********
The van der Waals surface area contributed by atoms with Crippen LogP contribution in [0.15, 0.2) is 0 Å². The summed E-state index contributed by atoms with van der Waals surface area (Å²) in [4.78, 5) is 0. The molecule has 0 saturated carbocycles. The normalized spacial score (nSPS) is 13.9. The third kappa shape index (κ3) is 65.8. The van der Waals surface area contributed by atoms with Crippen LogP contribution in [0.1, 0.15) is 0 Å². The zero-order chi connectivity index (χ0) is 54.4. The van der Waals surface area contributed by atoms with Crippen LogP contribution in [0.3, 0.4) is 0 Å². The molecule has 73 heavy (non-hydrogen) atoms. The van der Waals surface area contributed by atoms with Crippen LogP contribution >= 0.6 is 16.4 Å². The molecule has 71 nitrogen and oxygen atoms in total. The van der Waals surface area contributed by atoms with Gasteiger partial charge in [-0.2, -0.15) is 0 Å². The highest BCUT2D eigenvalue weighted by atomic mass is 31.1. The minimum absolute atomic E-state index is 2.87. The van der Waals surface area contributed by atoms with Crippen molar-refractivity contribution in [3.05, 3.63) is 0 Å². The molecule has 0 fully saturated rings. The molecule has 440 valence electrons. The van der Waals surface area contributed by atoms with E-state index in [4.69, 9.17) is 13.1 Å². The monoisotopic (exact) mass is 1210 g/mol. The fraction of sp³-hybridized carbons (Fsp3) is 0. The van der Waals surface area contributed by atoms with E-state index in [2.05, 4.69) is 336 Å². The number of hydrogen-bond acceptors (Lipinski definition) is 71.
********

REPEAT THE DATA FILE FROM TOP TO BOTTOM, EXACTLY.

The van der Waals surface area contributed by atoms with Crippen LogP contribution in [0.15, 0.2) is 0 Å². The summed E-state index contributed by atoms with van der Waals surface area (Å²) in [4.78, 5) is 0. The molecule has 0 saturated carbocycles. The normalized spacial score (nSPS) is 13.9. The third kappa shape index (κ3) is 65.8. The van der Waals surface area contributed by atoms with Crippen LogP contribution in [0.1, 0.15) is 0 Å². The zero-order chi connectivity index (χ0) is 54.4. The van der Waals surface area contributed by atoms with Crippen LogP contribution in [0.3, 0.4) is 0 Å². The molecule has 73 heavy (non-hydrogen) atoms. The van der Waals surface area contributed by atoms with Crippen LogP contribution >= 0.6 is 16.4 Å². The molecule has 71 nitrogen and oxygen atoms in total. The van der Waals surface area contributed by atoms with Gasteiger partial charge in [-0.2, -0.15) is 0 Å². The highest BCUT2D eigenvalue weighted by atomic mass is 31.1. The minimum absolute atomic E-state index is 2.87. The van der Waals surface area contributed by atoms with Crippen molar-refractivity contribution in [3.05, 3.63) is 0 Å². The molecule has 0 fully saturated rings. The molecule has 440 valence electrons. The van der Waals surface area contributed by atoms with E-state index in [4.69, 9.17) is 13.1 Å². The monoisotopic (exact) mass is 1210 g/mol. The fraction of sp³-hybridized carbons (Fsp3) is 0. The van der Waals surface area contributed by atoms with E-state index in [2.05, 4.69) is 336 Å². The number of hydrogen-bond acceptors (Lipinski definition) is 71.